Resident, master teacher talk benefits and positive impacts at halfway point of teacher residency’s first year
The first class of South Carolina’s first university-led teacher residency program at Clemson is now more than halfway through their year-long residency experience in the classroom. We’ve taken the time to drop in on two sets of residents and master teachers along the way to get a sense of their day-to-day experience and learn how residents are progressing through the program.
Teacher resident Amanda Bluhm and her master teacher, Jennifer Eaton, previously discussed how they’ve both benefitted from a second teacher in their sixth-grade classroom at Mt. Lebanon Elementary. Bluhm specifically pointed out how a year in the classroom is better preparing her for her future career.
During a recent visit to Riverside High School, teacher resident Mia Bowman and her master teacher, Kim Pauls, discussed the rewards that come with discovering practical solutions to classroom issues. They also touched on residency as “a catalyst for professional growth” for both resident and master teacher. See an extended video featuring Pauls and Bowman below:
At the heart of the residency program is the College of Eduation‘s combined degree option for undergraduate education students. This degree option replaces student teaching in a student’s final undergraduate semester with graduate education classes, and the following year is comprised of a year-round teacher residency with an experienced master teacher who continuously gathers data about a resident’s progress to provide targeted support and feedback.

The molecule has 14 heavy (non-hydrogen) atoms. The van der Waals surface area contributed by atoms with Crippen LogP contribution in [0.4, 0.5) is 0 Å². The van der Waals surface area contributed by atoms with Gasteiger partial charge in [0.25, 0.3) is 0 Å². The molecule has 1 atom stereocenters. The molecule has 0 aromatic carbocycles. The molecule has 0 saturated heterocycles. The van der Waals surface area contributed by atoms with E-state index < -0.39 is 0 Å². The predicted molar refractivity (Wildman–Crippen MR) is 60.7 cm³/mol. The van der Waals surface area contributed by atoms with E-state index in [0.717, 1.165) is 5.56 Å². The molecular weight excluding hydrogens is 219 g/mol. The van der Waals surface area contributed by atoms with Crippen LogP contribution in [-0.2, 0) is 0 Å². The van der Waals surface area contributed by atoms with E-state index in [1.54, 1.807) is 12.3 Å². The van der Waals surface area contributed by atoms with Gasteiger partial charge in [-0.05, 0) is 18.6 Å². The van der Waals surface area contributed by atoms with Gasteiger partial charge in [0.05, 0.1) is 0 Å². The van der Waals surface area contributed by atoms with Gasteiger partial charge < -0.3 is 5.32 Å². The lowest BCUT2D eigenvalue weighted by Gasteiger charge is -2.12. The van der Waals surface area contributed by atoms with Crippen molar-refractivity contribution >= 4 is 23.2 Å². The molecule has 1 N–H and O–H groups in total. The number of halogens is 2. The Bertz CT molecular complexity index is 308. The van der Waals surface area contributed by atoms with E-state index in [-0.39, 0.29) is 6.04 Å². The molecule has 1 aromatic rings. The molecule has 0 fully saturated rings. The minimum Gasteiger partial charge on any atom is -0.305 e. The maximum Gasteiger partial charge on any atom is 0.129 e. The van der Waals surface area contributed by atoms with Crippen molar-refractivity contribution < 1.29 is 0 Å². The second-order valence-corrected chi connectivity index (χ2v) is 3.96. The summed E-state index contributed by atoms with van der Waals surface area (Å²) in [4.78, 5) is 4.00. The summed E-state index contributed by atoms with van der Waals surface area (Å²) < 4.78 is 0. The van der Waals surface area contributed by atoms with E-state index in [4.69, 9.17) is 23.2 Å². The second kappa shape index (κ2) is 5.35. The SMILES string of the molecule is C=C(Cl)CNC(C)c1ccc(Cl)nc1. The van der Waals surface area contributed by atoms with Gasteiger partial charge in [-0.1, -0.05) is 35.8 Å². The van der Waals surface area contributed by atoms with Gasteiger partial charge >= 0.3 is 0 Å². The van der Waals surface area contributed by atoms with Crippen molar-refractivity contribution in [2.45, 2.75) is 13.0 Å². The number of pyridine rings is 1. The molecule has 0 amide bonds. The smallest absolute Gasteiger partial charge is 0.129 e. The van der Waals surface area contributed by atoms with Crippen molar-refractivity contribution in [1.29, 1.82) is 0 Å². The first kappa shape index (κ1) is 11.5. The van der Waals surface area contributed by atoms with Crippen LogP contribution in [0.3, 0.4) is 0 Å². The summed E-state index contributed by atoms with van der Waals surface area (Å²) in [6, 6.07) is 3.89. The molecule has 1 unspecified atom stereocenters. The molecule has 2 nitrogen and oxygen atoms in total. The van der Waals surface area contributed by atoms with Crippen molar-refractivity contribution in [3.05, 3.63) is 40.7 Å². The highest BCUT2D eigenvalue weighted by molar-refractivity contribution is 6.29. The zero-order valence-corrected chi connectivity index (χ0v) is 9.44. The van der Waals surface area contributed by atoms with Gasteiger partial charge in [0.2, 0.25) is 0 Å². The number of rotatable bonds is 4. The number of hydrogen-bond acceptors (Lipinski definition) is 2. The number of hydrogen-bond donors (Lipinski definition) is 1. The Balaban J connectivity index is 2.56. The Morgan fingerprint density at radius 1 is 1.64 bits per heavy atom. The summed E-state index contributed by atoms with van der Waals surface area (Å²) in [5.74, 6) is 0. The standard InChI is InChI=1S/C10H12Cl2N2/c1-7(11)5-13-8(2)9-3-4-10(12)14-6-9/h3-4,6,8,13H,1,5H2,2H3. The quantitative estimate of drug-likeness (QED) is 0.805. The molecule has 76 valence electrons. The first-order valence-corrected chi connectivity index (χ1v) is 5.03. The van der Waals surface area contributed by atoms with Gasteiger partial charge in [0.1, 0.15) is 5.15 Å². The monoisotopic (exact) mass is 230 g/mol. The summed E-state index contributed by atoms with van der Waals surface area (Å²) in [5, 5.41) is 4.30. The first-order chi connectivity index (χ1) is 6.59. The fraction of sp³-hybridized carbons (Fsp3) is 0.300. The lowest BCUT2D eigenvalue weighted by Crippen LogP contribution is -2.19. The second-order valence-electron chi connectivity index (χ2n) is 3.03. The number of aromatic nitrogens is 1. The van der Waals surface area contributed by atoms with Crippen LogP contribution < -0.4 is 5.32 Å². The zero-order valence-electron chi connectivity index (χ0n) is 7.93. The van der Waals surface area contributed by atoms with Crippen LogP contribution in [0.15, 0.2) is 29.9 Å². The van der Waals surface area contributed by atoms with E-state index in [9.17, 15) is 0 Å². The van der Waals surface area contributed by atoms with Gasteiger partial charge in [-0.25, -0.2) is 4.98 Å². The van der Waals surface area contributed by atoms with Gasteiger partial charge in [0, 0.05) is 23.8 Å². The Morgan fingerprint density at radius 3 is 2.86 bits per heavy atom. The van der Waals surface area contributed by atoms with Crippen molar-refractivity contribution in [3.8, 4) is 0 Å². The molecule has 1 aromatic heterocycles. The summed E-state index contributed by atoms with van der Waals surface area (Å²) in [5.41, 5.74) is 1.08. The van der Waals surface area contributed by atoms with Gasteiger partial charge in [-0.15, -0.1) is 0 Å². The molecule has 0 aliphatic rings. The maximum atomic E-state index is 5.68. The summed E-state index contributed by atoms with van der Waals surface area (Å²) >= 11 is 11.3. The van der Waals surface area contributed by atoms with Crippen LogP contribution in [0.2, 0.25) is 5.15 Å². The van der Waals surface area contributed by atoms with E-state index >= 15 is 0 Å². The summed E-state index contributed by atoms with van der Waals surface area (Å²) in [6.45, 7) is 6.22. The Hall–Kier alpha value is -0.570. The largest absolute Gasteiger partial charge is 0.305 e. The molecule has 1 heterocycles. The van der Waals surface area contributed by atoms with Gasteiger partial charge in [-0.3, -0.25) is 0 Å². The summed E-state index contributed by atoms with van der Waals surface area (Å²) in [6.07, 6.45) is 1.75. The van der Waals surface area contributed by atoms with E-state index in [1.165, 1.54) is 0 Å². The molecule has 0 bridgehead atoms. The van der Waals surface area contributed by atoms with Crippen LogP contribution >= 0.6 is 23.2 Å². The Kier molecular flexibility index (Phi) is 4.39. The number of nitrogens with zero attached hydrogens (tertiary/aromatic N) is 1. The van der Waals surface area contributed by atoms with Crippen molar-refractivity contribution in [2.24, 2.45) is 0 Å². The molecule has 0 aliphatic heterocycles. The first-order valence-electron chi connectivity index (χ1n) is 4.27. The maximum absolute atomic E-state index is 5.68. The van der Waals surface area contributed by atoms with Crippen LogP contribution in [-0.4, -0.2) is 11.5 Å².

Residents spend the year-round residency in a district school, moving from a collaborative, co-teaching role in the classroom to an increasingly demanding, lead-teaching role. Using a variety of instructional coaching strategies, master teachers provide valuable insight into effective teaching methodologies, helping residents develop the knowledge and skills that come from years of experience. The residency experience does not center around the student’s living situation, but rather their learning under the guidance of a master teacher.
The residency program will see its graduates emerge after five years with both a bachelor’s and master’s degree in education as well as an extended, year-long student teaching experience, but development isn’t limited to residents. Master teachers are prepared with graduate coursework in instructional coaching, and their professional growth and retention also is a top priority for the program.
Clemson’s teacher residency program is housed in the College of Education’s Eugene T. Moore School of Education.